The photo above shows Mildred Jeter and Richard Loving. When Mildred was eighteen years old, she learned she was pregnant with Richard’s baby. Wanting to do the right thing for their baby, the couple traveled to Washington, DC to get married. Big deal, right? Happens all the time. It might not be a big deal now, but it sure was back in 1959 when all this took place. The couple was arrested. The charge? Basically, being married. Back then, interracial marriages were illegal. They plead guilty to the charges and were sentenced to one year in prison. Eventually the sentence was suspended as long as the couple agreed to get out of Virginia and stay out for 25 years. They listened and fled to Washington. Did the trouble stop there? No. The couple faced discrimination and missed their home back in Virginia – a home where their respective families still lived. Did they just shut their mouths and accept things were the way they were? Did they just accept that it was fine for whites to marry and it was fine for blacks to marry but it was not fine for a black person to marry a white person? It was, after all, just the way things were. Always had been. No, they didn’t accept it. Mildred wrote a letter to Attorney General Robert F. Kennedy who forwarded that letter to the American Civil Liberties Union. Years past with no progress but finally, the case went before the US Supreme Court who voted unanimously in the couple’s favor. State laws were overturned to recognize that two consenting adults should be allowed to marry regardless of the color of their skin and it all started with a letter.
What does all this have to do with your blog post? What does it have to do with gay rights? Let me tell you, but first, let me ask you a question. How is it that an unwed, teenage mother can’t understand how important it is to move forward? Let’s forget gay marriage for a moment. Let’s forget your attack on the President of the United States for expressing his opinion (he did mention he felt legalizing gay marriage was a state level decision, but maybe you missed that part). Let’s talk about you as a single Mom and talk about what someone in your position would’ve gone through only a short time ago. You wouldn’t have been going on press tours. You wouldn’t have been seen or heard from until you got back from visiting your “Aunt out of state” with no more baby in your belly. You would’ve been hidden away and not given the chance to speak at school to educate younger generations about abstinence. More importantly, you would not have that beautiful baby boy in your arms every day. He would be living somewhere else with another family because you would’ve given him up for adoption. It sounds harsh, but its the truth. Unwed mothers were practically unheard, and not really all that long ago, dear Bristol. Unwed teenage mothers were even more scarce. If they dared to keep the child and not hide their pregnancy, they would become pariahs – and not just the mother herself but her child and her family as well. It just wasn’t done. But that changed and now you have more than your son. You have a platform. You speak and people listen. You have the power to influence people and you have the power to make change. I guess I’m just disappointed you’ve chosen to use it the way you have.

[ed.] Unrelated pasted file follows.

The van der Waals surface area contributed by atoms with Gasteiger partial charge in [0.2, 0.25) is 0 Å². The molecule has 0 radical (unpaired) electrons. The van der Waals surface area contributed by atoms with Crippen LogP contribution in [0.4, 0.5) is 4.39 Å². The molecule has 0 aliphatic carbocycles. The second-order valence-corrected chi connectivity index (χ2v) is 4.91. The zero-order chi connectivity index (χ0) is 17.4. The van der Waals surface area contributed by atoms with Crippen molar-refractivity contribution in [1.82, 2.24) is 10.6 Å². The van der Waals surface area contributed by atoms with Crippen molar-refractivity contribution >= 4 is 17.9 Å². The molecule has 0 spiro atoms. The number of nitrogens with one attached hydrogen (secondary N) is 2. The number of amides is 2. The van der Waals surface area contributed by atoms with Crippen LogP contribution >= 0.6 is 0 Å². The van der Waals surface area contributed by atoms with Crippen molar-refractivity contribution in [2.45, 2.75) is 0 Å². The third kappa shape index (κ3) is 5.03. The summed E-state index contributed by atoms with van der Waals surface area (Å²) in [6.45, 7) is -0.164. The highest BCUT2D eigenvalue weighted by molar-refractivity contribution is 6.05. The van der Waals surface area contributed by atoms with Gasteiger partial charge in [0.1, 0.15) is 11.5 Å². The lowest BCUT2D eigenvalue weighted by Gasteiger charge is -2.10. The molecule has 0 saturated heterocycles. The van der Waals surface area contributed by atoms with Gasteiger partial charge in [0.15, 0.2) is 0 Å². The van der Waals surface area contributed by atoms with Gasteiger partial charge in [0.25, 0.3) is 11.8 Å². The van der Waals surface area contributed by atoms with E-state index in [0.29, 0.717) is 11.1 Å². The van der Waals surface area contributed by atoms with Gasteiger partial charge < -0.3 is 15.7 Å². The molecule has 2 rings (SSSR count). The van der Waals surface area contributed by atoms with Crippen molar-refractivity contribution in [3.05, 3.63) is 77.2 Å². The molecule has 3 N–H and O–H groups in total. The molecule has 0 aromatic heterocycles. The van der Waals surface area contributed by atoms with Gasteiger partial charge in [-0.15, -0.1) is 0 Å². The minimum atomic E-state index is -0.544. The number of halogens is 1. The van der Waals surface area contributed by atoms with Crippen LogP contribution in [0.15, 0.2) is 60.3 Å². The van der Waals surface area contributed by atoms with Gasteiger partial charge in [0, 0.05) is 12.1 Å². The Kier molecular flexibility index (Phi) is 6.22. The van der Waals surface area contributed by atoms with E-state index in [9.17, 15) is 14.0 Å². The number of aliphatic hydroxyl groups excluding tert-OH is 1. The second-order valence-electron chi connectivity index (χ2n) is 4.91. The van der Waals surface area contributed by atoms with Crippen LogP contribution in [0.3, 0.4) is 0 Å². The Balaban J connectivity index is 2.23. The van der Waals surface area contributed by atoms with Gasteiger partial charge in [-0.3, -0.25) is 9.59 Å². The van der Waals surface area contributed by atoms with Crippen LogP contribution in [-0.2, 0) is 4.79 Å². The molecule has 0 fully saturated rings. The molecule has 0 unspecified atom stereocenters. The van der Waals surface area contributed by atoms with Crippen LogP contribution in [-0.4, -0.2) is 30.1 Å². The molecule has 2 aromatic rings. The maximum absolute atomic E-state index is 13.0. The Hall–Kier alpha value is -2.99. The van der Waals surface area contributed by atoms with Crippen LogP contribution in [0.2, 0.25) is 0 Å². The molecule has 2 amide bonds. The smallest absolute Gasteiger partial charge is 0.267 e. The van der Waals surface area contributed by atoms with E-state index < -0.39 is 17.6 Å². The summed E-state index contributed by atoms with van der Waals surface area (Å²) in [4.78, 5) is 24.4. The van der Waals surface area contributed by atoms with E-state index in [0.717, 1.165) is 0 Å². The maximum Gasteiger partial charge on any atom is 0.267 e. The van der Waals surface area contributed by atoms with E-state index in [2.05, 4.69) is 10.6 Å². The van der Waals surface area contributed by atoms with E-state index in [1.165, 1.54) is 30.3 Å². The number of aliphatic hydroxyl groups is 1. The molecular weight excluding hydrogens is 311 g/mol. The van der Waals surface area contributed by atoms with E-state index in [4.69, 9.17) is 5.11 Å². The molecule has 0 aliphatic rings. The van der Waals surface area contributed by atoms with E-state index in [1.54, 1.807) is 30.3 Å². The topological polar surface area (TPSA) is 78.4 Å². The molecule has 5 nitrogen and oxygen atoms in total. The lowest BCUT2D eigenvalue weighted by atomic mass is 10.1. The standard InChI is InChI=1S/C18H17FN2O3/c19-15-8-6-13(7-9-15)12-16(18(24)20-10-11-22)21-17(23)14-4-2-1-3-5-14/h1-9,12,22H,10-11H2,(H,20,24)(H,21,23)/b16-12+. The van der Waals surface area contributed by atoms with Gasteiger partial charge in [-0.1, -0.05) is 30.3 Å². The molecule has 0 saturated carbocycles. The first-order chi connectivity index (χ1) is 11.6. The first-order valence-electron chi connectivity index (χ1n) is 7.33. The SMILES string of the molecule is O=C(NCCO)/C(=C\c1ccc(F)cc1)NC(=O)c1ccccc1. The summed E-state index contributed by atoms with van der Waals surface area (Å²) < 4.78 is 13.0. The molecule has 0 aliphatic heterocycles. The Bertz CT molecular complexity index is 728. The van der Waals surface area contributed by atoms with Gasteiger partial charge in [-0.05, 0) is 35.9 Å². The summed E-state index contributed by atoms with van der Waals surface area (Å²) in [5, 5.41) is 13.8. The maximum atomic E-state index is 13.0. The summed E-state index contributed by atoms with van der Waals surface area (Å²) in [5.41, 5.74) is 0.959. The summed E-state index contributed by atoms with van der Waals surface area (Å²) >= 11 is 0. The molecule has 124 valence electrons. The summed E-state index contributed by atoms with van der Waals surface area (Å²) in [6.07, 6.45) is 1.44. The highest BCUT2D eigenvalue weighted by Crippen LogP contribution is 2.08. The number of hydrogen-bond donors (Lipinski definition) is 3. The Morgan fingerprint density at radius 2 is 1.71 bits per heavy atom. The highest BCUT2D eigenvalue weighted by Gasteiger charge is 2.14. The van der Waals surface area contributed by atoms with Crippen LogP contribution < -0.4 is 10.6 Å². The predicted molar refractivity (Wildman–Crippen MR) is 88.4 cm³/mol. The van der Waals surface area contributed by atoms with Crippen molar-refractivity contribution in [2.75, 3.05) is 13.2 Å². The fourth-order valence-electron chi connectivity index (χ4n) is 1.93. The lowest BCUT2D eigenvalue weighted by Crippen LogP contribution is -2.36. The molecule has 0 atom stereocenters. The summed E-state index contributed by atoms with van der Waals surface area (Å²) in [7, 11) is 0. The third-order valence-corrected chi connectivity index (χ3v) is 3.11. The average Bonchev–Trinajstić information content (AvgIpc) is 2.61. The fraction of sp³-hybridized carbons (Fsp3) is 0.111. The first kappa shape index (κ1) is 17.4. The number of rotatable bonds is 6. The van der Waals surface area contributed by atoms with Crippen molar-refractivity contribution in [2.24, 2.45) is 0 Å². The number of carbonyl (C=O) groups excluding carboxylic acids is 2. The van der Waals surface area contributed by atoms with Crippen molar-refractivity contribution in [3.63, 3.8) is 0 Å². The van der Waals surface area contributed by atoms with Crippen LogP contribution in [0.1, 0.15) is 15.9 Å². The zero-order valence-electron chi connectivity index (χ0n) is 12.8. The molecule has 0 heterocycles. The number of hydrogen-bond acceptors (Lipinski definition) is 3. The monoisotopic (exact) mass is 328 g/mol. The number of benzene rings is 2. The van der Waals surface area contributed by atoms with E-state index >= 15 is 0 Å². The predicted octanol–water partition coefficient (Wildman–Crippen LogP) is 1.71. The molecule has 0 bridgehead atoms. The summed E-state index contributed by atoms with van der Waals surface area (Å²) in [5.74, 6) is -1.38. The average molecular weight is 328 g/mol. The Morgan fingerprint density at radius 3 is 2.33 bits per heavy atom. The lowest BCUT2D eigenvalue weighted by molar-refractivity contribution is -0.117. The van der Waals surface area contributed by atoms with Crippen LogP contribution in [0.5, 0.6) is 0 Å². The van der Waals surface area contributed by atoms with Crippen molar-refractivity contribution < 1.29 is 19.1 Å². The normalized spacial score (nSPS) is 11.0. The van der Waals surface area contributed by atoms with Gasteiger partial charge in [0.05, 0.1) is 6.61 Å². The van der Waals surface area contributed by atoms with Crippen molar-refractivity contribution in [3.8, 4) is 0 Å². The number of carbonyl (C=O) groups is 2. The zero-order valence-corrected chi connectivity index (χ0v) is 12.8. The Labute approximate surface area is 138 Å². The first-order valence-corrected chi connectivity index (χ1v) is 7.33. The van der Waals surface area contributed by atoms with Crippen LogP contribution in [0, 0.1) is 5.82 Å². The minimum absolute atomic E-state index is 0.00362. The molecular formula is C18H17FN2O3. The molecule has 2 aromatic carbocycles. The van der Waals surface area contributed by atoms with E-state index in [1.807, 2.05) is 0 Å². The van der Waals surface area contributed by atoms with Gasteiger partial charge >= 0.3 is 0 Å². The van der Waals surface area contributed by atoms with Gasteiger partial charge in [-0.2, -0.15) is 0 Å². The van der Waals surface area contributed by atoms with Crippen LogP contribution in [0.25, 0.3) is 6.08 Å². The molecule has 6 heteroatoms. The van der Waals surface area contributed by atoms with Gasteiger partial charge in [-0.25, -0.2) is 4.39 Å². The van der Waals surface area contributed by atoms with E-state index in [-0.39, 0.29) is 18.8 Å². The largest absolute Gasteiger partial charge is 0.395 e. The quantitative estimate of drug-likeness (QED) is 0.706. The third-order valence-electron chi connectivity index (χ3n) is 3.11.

Whether you like it or not, things are changing. Photos like the one above – the first same sex couple married in Manhattan - are going to become far more common. History is unfolding, Bristol. The President decided what side of history he wants to be on. You need to make that choice too – not for your mother and not even for yourself. You need to look at your child and decide what you want him to think of you, not as a mother but as a person. Imagine if you found out your mother was one of the people rallying to stop interracial marriages. Imagine if you found our your mother was one of the people trying to keep women from getting the vote. Maybe imagining your father would be a better example there, but the point remains the same. Do you want to be one of the people fighting for change or do you want be one of the people fighting to keep everything the same? This is just the way it is. No need to change it.
Here’s the deal, Bristol. I think you’re a smart woman and a wonderful mother but you’re so married to your own opinions that you can’t see the truth you’re holding in your arms. Sometimes the things we thought were right just aren’t. If you thought about marriage the way you want others to think about marriage, that beautiful little boy you clearly love so much wouldn’t be here and you’d still be a virgin or at the very least, you would be married to Levi and I don’t think any of us wanted to see that happen. I’m not your biggest supporter right now but even I will admit you can do better.
And for the record, Glee doesn’t make people support gay marriage. Logic does.